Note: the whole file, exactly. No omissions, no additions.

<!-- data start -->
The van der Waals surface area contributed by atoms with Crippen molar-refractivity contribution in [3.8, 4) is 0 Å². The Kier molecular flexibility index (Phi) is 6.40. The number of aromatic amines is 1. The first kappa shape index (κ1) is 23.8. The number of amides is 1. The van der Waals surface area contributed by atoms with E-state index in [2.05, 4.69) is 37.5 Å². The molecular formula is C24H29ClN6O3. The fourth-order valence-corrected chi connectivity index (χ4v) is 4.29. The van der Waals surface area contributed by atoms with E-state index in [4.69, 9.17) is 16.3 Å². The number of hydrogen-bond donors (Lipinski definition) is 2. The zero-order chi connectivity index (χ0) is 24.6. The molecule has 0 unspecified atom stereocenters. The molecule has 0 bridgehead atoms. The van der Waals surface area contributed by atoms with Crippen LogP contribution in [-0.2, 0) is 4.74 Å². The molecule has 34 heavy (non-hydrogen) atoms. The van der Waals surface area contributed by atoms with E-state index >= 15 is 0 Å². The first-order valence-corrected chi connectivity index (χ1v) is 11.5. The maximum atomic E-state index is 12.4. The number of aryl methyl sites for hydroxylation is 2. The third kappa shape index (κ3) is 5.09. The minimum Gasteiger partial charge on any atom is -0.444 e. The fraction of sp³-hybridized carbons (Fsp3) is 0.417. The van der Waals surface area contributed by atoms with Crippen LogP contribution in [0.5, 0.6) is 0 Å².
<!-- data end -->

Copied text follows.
The van der Waals surface area contributed by atoms with Crippen molar-refractivity contribution in [3.8, 4) is 0 Å². The Kier molecular flexibility index (Phi) is 6.40. The number of aromatic amines is 1. The first kappa shape index (κ1) is 23.8. The number of amides is 1. The van der Waals surface area contributed by atoms with E-state index in [2.05, 4.69) is 37.5 Å². The molecular formula is C24H29ClN6O3. The fourth-order valence-corrected chi connectivity index (χ4v) is 4.29. The van der Waals surface area contributed by atoms with E-state index in [4.69, 9.17) is 16.3 Å². The number of hydrogen-bond donors (Lipinski definition) is 2. The zero-order chi connectivity index (χ0) is 24.6. The molecule has 0 unspecified atom stereocenters. The molecule has 0 bridgehead atoms. The van der Waals surface area contributed by atoms with Crippen LogP contribution in [-0.2, 0) is 4.74 Å². The molecule has 34 heavy (non-hydrogen) atoms. The van der Waals surface area contributed by atoms with E-state index >= 15 is 0 Å². The first-order valence-corrected chi connectivity index (χ1v) is 11.5. The maximum atomic E-state index is 12.4. The number of aryl methyl sites for hydroxylation is 2. The third kappa shape index (κ3) is 5.09. The minimum Gasteiger partial charge on any atom is -0.444 e. The fraction of sp³-hybridized carbons (Fsp3) is 0.417. The van der Waals surface area contributed by atoms with Crippen LogP contribution in [0.5, 0.6) is 0 Å².